China and the United States, two of the world's largest consumers of oil, have agreed to cooperate on the use of their strategic petroleum reserves as they wound up a high-level economic dialogue on Thursday.
"The U.S. and China agreed to strengthen cooperation on construction and management of strategic oil stocks," said the statement from the U.S. after the conclusion of the 3rd China-U.S. Strategic Economic Dialogue, which was held in Beijing.
"Coordinated use of strategic petroleum reserves increases energy security for net oil-importing countries during times of significant supply disruption," the statement said.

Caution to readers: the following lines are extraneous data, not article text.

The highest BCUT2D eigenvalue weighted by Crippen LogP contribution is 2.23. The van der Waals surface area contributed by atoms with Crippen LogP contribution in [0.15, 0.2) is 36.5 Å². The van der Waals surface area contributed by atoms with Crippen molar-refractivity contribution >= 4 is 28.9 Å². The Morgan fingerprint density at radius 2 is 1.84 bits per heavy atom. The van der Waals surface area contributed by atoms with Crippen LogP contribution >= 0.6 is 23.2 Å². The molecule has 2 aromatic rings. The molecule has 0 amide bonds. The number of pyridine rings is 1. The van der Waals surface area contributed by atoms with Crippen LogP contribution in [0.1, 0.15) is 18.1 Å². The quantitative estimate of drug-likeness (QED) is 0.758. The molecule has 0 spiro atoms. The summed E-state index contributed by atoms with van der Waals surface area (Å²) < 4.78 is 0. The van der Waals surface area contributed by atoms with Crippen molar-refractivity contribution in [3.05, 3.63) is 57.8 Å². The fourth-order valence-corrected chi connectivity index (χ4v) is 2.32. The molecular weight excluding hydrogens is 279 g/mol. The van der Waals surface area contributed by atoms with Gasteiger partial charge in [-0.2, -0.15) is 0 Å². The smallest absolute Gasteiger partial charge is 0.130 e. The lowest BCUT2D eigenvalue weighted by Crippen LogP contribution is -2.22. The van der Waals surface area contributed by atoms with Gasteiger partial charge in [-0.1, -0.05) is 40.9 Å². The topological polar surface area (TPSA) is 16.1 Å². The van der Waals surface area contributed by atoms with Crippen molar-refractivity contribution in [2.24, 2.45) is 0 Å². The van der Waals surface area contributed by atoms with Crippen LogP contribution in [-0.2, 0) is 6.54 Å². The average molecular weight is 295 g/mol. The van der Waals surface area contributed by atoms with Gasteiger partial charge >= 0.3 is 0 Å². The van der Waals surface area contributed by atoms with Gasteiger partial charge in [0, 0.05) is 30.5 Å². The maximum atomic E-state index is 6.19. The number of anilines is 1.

The announcement came as world crude prices remained near recent highs. U.S. crude-oil futures surged to 94 U.S. dollars per barrel on Wednesday in New York, the highest level in about two weeks, after news of a fall in U.S. crude oil inventories.
Imports accounted for 66 percent of U.S. domestic petroleum consumption last year, while the figure for China was 47 percent, which became a net importer of oil during the 1990s as its economy took off.